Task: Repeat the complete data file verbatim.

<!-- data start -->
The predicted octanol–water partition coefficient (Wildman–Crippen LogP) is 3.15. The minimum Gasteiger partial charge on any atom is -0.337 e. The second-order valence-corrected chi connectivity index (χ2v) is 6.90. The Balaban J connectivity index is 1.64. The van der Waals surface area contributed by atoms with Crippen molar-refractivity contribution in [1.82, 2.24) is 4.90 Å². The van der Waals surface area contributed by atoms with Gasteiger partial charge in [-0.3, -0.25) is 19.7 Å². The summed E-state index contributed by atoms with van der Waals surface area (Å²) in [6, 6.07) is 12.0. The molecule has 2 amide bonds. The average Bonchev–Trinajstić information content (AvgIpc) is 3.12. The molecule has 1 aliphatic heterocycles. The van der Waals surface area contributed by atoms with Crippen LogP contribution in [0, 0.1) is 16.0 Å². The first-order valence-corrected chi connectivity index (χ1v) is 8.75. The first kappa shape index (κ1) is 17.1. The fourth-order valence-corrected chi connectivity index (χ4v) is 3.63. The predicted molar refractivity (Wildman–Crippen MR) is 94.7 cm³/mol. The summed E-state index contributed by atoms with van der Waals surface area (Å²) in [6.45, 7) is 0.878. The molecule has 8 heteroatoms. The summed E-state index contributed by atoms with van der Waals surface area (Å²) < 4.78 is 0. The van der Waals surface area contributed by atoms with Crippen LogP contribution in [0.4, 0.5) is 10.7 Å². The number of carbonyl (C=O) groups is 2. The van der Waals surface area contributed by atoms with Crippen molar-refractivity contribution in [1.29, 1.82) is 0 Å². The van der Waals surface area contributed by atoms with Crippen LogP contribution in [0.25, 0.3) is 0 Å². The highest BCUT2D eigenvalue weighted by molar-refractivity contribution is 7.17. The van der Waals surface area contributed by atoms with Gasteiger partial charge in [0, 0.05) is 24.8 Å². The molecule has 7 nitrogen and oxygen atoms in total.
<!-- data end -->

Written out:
The predicted octanol–water partition coefficient (Wildman–Crippen LogP) is 3.15. The minimum Gasteiger partial charge on any atom is -0.337 e. The second-order valence-corrected chi connectivity index (χ2v) is 6.90. The Balaban J connectivity index is 1.64. The van der Waals surface area contributed by atoms with Crippen molar-refractivity contribution in [1.82, 2.24) is 4.90 Å². The van der Waals surface area contributed by atoms with Gasteiger partial charge in [-0.3, -0.25) is 19.7 Å². The summed E-state index contributed by atoms with van der Waals surface area (Å²) in [6, 6.07) is 12.0. The molecule has 2 amide bonds. The average Bonchev–Trinajstić information content (AvgIpc) is 3.12. The molecule has 1 aliphatic heterocycles. The van der Waals surface area contributed by atoms with Crippen LogP contribution in [0, 0.1) is 16.0 Å². The first-order valence-corrected chi connectivity index (χ1v) is 8.75. The first kappa shape index (κ1) is 17.1. The fourth-order valence-corrected chi connectivity index (χ4v) is 3.63. The predicted molar refractivity (Wildman–Crippen MR) is 94.7 cm³/mol. The summed E-state index contributed by atoms with van der Waals surface area (Å²) in [6.45, 7) is 0.878. The molecule has 8 heteroatoms. The summed E-state index contributed by atoms with van der Waals surface area (Å²) < 4.78 is 0. The van der Waals surface area contributed by atoms with Crippen LogP contribution in [0.4, 0.5) is 10.7 Å². The number of carbonyl (C=O) groups is 2. The van der Waals surface area contributed by atoms with Crippen molar-refractivity contribution in [1.29, 1.82) is 0 Å². The van der Waals surface area contributed by atoms with Crippen LogP contribution in [0.25, 0.3) is 0 Å². The highest BCUT2D eigenvalue weighted by molar-refractivity contribution is 7.17. The van der Waals surface area contributed by atoms with Gasteiger partial charge in [0, 0.05) is 24.8 Å². The molecule has 7 nitrogen and oxygen atoms in total.